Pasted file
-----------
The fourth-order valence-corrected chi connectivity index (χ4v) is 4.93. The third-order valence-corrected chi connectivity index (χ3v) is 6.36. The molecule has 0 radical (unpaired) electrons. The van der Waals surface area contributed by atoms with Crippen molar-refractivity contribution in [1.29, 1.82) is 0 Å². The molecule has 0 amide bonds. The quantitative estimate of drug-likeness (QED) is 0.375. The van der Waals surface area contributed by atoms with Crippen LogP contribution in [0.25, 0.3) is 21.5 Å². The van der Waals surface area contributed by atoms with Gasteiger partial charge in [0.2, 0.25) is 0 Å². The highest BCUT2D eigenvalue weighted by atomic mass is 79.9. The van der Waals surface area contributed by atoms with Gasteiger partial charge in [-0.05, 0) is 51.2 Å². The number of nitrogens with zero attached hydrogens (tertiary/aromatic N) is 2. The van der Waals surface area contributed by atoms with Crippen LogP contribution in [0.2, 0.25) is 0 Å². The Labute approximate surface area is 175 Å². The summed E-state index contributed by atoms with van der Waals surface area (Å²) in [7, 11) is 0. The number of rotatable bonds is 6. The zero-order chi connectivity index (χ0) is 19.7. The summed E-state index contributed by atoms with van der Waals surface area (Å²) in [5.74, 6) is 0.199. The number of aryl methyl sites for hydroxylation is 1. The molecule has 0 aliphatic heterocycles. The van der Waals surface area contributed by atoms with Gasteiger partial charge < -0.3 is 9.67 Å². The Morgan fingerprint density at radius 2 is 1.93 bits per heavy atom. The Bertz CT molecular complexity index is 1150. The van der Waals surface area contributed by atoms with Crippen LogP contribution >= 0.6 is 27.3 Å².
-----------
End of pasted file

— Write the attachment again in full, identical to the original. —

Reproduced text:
The fourth-order valence-corrected chi connectivity index (χ4v) is 4.93. The third-order valence-corrected chi connectivity index (χ3v) is 6.36. The molecule has 0 radical (unpaired) electrons. The van der Waals surface area contributed by atoms with Crippen molar-refractivity contribution in [1.29, 1.82) is 0 Å². The molecule has 0 amide bonds. The quantitative estimate of drug-likeness (QED) is 0.375. The van der Waals surface area contributed by atoms with Crippen LogP contribution in [0.25, 0.3) is 21.5 Å². The van der Waals surface area contributed by atoms with Gasteiger partial charge in [0.2, 0.25) is 0 Å². The highest BCUT2D eigenvalue weighted by atomic mass is 79.9. The van der Waals surface area contributed by atoms with Gasteiger partial charge in [-0.05, 0) is 51.2 Å². The number of nitrogens with zero attached hydrogens (tertiary/aromatic N) is 2. The van der Waals surface area contributed by atoms with Crippen LogP contribution in [0.2, 0.25) is 0 Å². The Labute approximate surface area is 175 Å². The summed E-state index contributed by atoms with van der Waals surface area (Å²) in [7, 11) is 0. The number of rotatable bonds is 6. The zero-order chi connectivity index (χ0) is 19.7. The summed E-state index contributed by atoms with van der Waals surface area (Å²) in [5.74, 6) is 0.199. The number of aryl methyl sites for hydroxylation is 1. The molecule has 0 aliphatic heterocycles. The van der Waals surface area contributed by atoms with Gasteiger partial charge < -0.3 is 9.67 Å². The Morgan fingerprint density at radius 2 is 1.93 bits per heavy atom. The Bertz CT molecular complexity index is 1150. The van der Waals surface area contributed by atoms with Crippen LogP contribution >= 0.6 is 27.3 Å².